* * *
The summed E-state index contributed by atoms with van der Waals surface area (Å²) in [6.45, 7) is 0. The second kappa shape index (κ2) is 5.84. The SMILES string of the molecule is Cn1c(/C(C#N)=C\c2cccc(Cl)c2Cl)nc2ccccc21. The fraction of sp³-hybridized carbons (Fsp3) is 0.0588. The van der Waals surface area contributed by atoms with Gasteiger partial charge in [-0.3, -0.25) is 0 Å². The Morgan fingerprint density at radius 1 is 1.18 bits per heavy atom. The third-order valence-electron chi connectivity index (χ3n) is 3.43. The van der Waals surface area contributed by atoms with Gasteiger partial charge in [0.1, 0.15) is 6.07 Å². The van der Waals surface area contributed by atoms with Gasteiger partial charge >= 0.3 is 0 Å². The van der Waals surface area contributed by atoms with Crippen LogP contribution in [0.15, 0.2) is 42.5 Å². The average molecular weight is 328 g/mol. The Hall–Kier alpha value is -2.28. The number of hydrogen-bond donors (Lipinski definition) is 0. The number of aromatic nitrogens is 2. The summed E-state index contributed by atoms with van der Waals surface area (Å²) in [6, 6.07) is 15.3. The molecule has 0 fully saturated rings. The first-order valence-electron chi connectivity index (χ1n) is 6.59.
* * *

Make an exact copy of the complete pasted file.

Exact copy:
The summed E-state index contributed by atoms with van der Waals surface area (Å²) in [6.45, 7) is 0. The second kappa shape index (κ2) is 5.84. The SMILES string of the molecule is Cn1c(/C(C#N)=C\c2cccc(Cl)c2Cl)nc2ccccc21. The fraction of sp³-hybridized carbons (Fsp3) is 0.0588. The van der Waals surface area contributed by atoms with Gasteiger partial charge in [-0.3, -0.25) is 0 Å². The Morgan fingerprint density at radius 1 is 1.18 bits per heavy atom. The third-order valence-electron chi connectivity index (χ3n) is 3.43. The van der Waals surface area contributed by atoms with Gasteiger partial charge in [0.1, 0.15) is 6.07 Å². The van der Waals surface area contributed by atoms with Gasteiger partial charge >= 0.3 is 0 Å². The van der Waals surface area contributed by atoms with Crippen LogP contribution in [0.15, 0.2) is 42.5 Å². The average molecular weight is 328 g/mol. The Hall–Kier alpha value is -2.28. The number of hydrogen-bond donors (Lipinski definition) is 0. The number of aromatic nitrogens is 2. The summed E-state index contributed by atoms with van der Waals surface area (Å²) in [6, 6.07) is 15.3. The molecule has 0 fully saturated rings. The first-order valence-electron chi connectivity index (χ1n) is 6.59.